Dominion is on SyFy Thursday nights at 9:00 E.S.T.  See the show’s website at for more details.  

Friday, July 25, 2014

Tsathoggua And His Fans

Tsathoggua is a minor deity in the pantheon of “old ones” created by H.P Lovecraft and his colleagues.  There is reference to him in Lovecraft’s The Shadow Out of Time (1936).  The narrator, Nathaniel Wingate Peaslee, rattles off a list of earthly minds that have been captured by the Great Race for study, including “three from the furry prehuman Hyperborean worshippers of Tsathoggua…” 

The entity is also mentioned in Lovecraft’s The Whisperer in Darkness (1931), which is his first appearance in a published story.  The doomed Henry Akeley, who is under the surveillance of a nearby colony of aliens, tells that narrator in a letter that “I found myself faced by names and terms that I had heard elsewhere in the most hideous of connections—Yuggoth, Great Cthulhu, Tsathoggua, Yog-Sothoth, R’lyeh, Nyarlathotep, Azatoth…”  In my view, this is one of Lovecraft’s strongest attempts at science fiction.

Two other stories by Lovecraft that cite the loathsome Tsathoggua include At the Mountains of Madness (1936), and his collaboration with Hazel Heald, The Horror in the Museum (1932).  In the latter story, “Black Tsathoggua moulded itself from a toad-like gargoyle to a long, sinuous line with hundreds of rudimentary feet…”—which suspiciously resembles a description of Tsathoggua in one of Clark Ashton Smith’s stories, discussed below.  In At the Mountains of Madness, the narrator speculates that “the devotees of Tsathoggua were as alien to mankind as Tsathoggua itself.”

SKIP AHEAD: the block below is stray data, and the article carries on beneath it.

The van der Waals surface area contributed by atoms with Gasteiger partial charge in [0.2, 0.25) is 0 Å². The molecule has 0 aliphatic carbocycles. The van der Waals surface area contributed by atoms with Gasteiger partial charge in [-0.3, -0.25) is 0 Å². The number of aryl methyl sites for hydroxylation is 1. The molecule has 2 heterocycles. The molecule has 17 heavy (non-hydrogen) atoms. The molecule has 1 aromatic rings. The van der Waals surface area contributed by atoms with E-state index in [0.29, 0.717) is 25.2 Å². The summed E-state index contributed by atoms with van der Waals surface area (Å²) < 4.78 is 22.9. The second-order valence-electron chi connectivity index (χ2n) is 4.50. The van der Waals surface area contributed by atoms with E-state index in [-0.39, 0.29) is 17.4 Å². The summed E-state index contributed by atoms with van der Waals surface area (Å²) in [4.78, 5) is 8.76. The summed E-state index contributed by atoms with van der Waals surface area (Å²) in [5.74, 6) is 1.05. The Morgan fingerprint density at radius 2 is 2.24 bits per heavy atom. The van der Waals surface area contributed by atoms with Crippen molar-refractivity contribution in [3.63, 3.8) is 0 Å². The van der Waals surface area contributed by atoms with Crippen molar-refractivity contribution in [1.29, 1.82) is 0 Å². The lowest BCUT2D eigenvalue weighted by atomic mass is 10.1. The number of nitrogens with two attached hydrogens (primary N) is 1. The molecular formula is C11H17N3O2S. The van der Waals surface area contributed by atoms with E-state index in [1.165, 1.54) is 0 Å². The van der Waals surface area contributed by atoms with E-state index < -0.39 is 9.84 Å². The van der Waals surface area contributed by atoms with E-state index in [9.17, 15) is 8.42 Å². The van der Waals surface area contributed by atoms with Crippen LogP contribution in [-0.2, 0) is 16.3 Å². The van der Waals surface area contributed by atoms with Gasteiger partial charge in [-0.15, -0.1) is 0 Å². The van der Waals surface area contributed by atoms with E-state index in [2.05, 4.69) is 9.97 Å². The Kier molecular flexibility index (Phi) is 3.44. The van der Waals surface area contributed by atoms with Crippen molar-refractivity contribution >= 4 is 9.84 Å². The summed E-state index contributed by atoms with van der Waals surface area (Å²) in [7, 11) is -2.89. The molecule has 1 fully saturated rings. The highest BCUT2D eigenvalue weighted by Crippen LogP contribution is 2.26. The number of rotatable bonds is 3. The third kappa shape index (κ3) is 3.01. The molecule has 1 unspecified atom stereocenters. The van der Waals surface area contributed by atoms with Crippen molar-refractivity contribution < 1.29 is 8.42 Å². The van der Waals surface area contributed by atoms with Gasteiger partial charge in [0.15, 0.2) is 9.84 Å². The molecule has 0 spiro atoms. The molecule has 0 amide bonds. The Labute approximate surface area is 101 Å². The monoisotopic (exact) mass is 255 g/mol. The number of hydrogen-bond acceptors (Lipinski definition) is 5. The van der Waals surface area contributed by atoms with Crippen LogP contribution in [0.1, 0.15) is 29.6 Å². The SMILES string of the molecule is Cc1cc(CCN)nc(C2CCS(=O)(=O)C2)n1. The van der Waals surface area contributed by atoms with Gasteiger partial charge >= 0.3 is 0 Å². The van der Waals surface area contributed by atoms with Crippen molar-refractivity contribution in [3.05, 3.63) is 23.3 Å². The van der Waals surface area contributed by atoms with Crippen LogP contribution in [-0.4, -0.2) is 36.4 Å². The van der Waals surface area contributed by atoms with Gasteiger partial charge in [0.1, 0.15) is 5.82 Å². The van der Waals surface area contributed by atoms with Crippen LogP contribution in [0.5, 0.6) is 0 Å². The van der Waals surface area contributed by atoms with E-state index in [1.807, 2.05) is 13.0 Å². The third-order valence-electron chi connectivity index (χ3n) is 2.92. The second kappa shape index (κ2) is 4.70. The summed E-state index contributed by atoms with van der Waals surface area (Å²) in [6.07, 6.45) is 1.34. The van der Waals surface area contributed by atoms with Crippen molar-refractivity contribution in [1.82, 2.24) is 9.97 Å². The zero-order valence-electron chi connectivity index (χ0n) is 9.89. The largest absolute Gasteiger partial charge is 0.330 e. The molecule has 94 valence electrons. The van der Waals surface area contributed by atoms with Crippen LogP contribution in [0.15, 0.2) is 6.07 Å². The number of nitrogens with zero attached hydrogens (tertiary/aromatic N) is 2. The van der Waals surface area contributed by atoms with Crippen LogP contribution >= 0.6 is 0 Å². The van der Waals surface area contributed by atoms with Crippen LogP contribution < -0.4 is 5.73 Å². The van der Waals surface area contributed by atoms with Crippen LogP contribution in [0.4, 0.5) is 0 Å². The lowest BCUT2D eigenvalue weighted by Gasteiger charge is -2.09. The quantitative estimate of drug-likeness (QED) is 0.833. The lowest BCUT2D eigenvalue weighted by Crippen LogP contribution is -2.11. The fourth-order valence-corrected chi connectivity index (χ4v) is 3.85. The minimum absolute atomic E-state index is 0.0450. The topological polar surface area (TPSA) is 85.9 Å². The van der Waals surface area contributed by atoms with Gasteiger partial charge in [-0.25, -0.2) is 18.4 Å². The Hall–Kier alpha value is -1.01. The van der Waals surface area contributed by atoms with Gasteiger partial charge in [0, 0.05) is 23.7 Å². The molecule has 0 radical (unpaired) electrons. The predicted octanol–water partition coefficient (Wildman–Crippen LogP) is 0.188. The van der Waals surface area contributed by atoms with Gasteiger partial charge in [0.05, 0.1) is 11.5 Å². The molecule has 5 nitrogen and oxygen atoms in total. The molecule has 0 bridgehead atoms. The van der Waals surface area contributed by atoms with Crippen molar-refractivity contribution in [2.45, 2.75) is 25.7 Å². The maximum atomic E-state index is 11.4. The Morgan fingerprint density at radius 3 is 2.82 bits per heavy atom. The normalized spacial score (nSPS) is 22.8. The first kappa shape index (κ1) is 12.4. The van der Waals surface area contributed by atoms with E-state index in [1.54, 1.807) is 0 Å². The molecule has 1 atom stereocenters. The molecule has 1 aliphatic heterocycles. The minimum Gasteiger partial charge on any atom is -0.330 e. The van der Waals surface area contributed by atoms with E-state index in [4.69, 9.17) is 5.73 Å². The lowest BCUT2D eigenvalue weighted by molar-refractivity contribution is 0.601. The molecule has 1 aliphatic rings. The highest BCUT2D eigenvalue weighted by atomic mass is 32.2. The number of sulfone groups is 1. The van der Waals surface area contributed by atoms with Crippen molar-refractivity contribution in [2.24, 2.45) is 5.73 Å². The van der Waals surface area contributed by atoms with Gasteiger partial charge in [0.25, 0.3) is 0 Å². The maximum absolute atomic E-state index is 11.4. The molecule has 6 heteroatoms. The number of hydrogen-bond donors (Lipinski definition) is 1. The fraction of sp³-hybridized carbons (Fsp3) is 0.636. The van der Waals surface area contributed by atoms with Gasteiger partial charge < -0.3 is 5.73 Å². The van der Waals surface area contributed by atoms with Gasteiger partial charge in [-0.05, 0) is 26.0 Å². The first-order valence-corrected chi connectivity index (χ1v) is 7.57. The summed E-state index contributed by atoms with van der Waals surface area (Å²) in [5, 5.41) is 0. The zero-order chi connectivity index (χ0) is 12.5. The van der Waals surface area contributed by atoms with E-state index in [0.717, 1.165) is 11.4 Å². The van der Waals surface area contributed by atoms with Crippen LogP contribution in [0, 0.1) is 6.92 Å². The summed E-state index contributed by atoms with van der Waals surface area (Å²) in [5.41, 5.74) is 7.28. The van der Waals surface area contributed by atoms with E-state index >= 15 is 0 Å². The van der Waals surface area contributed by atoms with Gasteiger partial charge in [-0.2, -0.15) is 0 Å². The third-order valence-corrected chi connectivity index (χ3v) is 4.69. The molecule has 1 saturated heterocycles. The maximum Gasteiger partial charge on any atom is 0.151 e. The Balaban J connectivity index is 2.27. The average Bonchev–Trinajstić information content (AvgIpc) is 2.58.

In a letter to Helen Sully, who was feeling “hopeless, useless, incompetent & generally miserable”, Lovecraft offered some empathy, commiseration, and this admonition:  “So…for Tsathoggua’s sake, cheer up!”

Robert E. Howard’s The Black Stone (1931) seems to contain a reference to the batrachian deity.  (See also Bibliographies of Doom )  A “huge monstrous toad like thing” appears on top of the monolith in the gruesome climax of the story.  Though not named, the creature seems to match the description of Tsathoggua.  The fact that several of these stories were published by various authors within a year or two of each other suggests some kind of sharing or collaboration, an outbreak of Tsathogguaism circa 1931.